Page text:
Press Release


Embargoed Until Contact

August 26, 2010
12:01 AM EST

Jemma Weymouth
(301) 652-1558
jweymouth@burnesscommunications.com

 

Sue Ducat
Director of Communications
(301) 841-9962
sducat@projecthope.org

   

From Health Affairs

 

Hospitals and Electronic Health Records: How Close Is the United States to "Meaningful Use"?

 

Bethesda, MD - A new study released today by Health Affairs finds that while the share of U.S. hospitals that had adopted either basic or comprehensive electronic health records rose modestly between 2008 and 2009, from 8.7 percent to 11.9 percent, only 2 percent of this country’s hospitals reported having records that would meet the federal government’s “meaningful use” criteria. Even with the passage of the American Recovery and Reinvestment Act and with the new financial incentives soon to be offered by the federal government to Medicare and Medicaid providers who can demonstrate that they meet the criteria, the findings in this study—which was completed after the passage of the stimulus legislation—make it clear that the transition to a digital health care system will be a long one.

 

A Progress Report On Electronic Health Records In U.S. Hospitals
By Ashish K. Jha, Catherine M. DesRoches, Peter D. Kralovec and Maulik S. Joshi
http://content.healthaffairs.org/cgi/content/abstract/hlthaff.2010.0502

 

Jha, who is serving as a senior adviser to the under secretary for health of the Veterans Health Administration, is affiliated with the Harvard School of Public Health, Harvard Medical School, Veterans Affairs Boston Healthcare System, and Brigham and Women’s Hospital, all in Boston; DesRoches is a survey scientist and an assistant professor of medicine with Partners Healthcare in Boston; Kralovec is senior director of the Health Forum, in Chicago; and Joshi is president of the Health Research and Educational Trust and senior vice president for research at the American Hospital Association, in Chicago. Support for the survey was provided by the Office of the National Coordinator for Health Information Technology, in the U.S. Department of Health and Human Services.

 

To compile their data, the authors used responses to a 2009 survey by the American Hospital Association of all acute care, nonfederal hospitals about their health information technology (IT) activities as of March 1, 2009. Of the 4,493 hospitals surveyed, 3,101 provided information. The authors found that there was wide variation in the rate of adoption of individual health IT functions. For example, 85 percent of the responding hospitals had fully implemented electronic radiology reports in at least one hospital unit, compared to 66 percent of respondents that had fully implemented medication lists, and 33 percent that had fully implemented physician notes. Public and rural hospitals had 40 percent lower odds of having adopted basic electronic records in the year before the survey, compared to private nonprofit and urban hospitals.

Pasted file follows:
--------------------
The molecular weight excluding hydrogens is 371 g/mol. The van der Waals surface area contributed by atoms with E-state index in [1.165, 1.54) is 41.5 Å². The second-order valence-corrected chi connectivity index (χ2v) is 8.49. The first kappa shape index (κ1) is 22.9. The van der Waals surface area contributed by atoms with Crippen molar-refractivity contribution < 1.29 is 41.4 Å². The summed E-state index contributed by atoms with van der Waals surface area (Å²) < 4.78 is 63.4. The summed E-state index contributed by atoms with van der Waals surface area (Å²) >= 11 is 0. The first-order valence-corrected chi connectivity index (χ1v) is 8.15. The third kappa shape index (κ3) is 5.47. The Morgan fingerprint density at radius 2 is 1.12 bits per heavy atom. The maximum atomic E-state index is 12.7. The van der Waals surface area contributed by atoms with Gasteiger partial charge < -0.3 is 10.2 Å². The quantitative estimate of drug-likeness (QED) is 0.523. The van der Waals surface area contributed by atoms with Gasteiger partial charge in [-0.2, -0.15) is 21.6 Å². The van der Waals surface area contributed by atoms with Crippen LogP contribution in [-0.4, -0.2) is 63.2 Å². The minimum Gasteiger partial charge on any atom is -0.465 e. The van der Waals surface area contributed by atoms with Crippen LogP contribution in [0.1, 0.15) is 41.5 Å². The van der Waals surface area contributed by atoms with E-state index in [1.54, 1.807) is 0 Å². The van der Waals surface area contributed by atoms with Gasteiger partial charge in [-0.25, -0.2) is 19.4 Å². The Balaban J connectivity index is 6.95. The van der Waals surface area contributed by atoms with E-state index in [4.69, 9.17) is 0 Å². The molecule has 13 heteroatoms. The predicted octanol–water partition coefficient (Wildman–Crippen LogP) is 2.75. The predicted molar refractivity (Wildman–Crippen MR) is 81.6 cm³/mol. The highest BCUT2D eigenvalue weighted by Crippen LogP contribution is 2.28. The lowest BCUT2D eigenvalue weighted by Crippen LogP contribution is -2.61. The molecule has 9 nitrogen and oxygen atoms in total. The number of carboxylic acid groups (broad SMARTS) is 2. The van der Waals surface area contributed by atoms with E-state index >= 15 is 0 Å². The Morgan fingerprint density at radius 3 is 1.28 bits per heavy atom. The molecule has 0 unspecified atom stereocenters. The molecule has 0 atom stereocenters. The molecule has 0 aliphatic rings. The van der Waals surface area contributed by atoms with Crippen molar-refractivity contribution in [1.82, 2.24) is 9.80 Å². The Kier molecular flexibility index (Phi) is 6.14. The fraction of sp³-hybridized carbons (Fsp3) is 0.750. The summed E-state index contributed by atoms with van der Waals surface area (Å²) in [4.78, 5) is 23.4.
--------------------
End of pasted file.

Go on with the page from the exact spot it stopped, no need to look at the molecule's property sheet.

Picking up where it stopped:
While the authors reported some progress, their findings suggest areas for concern, with less than 2 percent of hospitals able to achieve meaningful use using the measures examined by the authors. “It is unclear whether the implementation of the Medicare and Medicaid meaningful-use incentive payments will help close these gaps or further widen them,” conclude the authors. “A growing gap in the adoption of electronic health records has potentially important consequences for the health of Americans and the quality of hospital care they receive.… Policy makers need to consider ways to make it easier for hospitals to adopt electronic health records and meet the criteria for their meaningful use—especially in the case of smaller, rural, and public hospitals … to ensure that all Americans, regardless of where they receive care, derive the benefits that health IT has to offer.”

 
 
About Health Affairs
 

Health Affairs, published by Project HOPE, is the leading journal of health policy. The peer-reviewed journal appears each month in print, with additional Web First papers published weekly at http://www.healthaffairs.org/. The full text of each Health Affairs Web First paper is available free of charge to all Web-site visitors for a two-week period following posting, after which it switches to pay-per-view for nonsubscribers. Web First papers are supported in part by a grant from The Commonwealth Fund.